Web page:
INA – The future of farming rolled onto the Rend Lake College campus Tuesday.
Students, area FFA chapters, local growers and distributors were invited to tour the Monsanto Mobile Technology Unit as it makes a three-day stop in Ina as part of a nationwide tour.
The MTU is a unique, travelling exhibit showcasing Monsanto’s advances in plant breeding, biotechnology and new product innovations focused on corn, soybean and cotton that support farmer success, according to a Monsanto release.
It is unique. A semi-tractor trailer, designed with photos of healthy, vibrant corn rows, suddenly comes to life. With side panels popping out and a canopy put in place, the vehicle transforms into a thousand feet of exhibit space that includes a mini-theatre and ag lab.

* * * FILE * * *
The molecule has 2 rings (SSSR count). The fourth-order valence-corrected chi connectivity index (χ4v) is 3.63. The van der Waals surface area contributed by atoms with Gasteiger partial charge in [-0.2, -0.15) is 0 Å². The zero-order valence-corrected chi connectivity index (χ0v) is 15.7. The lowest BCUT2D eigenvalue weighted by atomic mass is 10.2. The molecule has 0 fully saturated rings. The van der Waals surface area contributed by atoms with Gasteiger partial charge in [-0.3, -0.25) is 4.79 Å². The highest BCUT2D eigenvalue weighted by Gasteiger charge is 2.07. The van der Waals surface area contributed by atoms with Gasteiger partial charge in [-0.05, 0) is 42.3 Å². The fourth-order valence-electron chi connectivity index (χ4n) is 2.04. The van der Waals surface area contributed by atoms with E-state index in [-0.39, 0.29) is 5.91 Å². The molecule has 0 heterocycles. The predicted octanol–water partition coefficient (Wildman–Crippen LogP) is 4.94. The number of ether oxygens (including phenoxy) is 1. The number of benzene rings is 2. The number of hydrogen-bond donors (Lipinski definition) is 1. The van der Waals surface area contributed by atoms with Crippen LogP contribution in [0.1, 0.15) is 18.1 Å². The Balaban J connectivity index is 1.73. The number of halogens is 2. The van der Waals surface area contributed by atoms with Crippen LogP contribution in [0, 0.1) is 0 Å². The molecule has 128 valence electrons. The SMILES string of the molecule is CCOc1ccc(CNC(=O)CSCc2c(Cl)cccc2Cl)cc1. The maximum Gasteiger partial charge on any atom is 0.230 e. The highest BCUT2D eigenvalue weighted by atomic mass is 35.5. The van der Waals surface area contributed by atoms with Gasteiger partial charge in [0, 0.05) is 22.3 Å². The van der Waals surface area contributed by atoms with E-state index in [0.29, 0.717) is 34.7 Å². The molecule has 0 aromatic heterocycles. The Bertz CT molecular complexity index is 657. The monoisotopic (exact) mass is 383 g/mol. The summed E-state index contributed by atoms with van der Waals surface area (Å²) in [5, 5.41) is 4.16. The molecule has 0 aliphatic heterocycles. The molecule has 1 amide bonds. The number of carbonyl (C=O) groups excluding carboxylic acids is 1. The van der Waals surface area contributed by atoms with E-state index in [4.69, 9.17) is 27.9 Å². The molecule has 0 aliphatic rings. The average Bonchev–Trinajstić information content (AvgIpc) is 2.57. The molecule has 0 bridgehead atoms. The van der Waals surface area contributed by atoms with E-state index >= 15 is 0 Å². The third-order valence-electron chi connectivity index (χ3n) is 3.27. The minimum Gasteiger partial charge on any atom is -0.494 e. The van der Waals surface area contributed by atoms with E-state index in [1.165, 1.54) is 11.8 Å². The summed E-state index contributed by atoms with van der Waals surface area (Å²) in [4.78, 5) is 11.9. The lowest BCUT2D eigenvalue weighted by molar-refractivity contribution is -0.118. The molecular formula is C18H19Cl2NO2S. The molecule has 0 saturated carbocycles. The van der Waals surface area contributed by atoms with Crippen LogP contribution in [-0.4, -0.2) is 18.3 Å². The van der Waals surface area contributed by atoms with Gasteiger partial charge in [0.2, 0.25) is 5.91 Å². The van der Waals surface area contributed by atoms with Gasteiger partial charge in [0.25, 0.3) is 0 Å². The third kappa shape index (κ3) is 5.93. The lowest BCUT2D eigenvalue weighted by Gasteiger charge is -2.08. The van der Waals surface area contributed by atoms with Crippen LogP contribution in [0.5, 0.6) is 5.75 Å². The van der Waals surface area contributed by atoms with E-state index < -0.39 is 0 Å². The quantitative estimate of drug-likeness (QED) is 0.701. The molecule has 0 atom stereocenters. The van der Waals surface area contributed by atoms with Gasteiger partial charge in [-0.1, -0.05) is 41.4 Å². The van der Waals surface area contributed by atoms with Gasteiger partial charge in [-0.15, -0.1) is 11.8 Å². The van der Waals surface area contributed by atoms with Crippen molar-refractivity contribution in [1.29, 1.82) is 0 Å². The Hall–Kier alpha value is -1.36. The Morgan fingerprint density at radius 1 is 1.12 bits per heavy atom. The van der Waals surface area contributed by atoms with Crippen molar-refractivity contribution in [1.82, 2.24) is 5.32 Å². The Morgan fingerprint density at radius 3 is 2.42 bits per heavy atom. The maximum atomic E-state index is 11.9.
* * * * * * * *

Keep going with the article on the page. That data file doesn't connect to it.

Bill Kossinski, an ag educator with Monsanto, guided about 30 RLC students through the tour Wednesday afternoon. Following a 15-minute video featuring everything from farm chores to genomics and scientists to NFL quarterback Kurt Warner, Kossinski led the group on a highlight of Monsanto’s plant breeding, biotechnology, crop analytics, and research and development process, as well as new developments in corn, cotton and oilseed.
Students learned about brilliant innovations in crop technology such as advanced robotics systems used to analyze seed samples at amazing speeds, using genetic markers to identify desirable characteristics in particular crops, new molecular breeding tools that can more effectively identify “high-yield” genes, utilizing an MRI machine to scan more than three million corn seeds annually and using biotechnology on sea algae to develop soybeans that can produce oil with heart-healthy Omega 3.
“As a company focused solely on agriculture, Monsanto is committed to helping farmers be successful,” Jim Zimmer, Vice President for Monsanto U.S. Branded Business, stated in a release. “That is why we are so strongly committed to developing new technologies that can help farmers increase their yields, improve their profitability and participate in new market opportunities for their crops.”